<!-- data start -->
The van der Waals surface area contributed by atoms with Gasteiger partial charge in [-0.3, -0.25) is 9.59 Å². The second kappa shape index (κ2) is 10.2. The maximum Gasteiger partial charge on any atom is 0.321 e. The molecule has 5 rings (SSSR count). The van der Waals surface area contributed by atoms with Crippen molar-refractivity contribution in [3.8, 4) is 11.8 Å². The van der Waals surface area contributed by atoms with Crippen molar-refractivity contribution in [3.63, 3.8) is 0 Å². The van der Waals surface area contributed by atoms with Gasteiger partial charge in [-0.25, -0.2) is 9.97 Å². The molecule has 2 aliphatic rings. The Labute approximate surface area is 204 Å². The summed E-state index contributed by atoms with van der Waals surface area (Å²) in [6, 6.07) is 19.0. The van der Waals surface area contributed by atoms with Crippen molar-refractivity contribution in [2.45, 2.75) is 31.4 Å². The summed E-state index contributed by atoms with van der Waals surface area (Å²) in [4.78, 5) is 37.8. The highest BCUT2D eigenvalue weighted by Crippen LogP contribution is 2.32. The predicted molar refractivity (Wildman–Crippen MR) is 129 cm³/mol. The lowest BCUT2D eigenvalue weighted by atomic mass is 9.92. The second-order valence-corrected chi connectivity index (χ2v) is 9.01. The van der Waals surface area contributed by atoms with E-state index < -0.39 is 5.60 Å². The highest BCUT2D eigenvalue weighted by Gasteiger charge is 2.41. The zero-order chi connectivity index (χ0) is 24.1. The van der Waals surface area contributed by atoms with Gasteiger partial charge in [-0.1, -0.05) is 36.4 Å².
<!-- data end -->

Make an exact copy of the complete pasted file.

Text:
The van der Waals surface area contributed by atoms with Gasteiger partial charge in [-0.3, -0.25) is 9.59 Å². The second kappa shape index (κ2) is 10.2. The maximum Gasteiger partial charge on any atom is 0.321 e. The molecule has 5 rings (SSSR count). The van der Waals surface area contributed by atoms with Crippen molar-refractivity contribution in [3.8, 4) is 11.8 Å². The van der Waals surface area contributed by atoms with Crippen molar-refractivity contribution in [3.63, 3.8) is 0 Å². The van der Waals surface area contributed by atoms with Gasteiger partial charge in [-0.25, -0.2) is 9.97 Å². The molecule has 2 aliphatic rings. The Labute approximate surface area is 204 Å². The summed E-state index contributed by atoms with van der Waals surface area (Å²) in [6, 6.07) is 19.0. The van der Waals surface area contributed by atoms with Crippen molar-refractivity contribution in [2.45, 2.75) is 31.4 Å². The summed E-state index contributed by atoms with van der Waals surface area (Å²) in [4.78, 5) is 37.8. The highest BCUT2D eigenvalue weighted by Crippen LogP contribution is 2.32. The predicted molar refractivity (Wildman–Crippen MR) is 129 cm³/mol. The lowest BCUT2D eigenvalue weighted by atomic mass is 9.92. The second-order valence-corrected chi connectivity index (χ2v) is 9.01. The van der Waals surface area contributed by atoms with E-state index < -0.39 is 5.60 Å². The highest BCUT2D eigenvalue weighted by Gasteiger charge is 2.41. The zero-order chi connectivity index (χ0) is 24.1. The van der Waals surface area contributed by atoms with Gasteiger partial charge in [-0.1, -0.05) is 36.4 Å².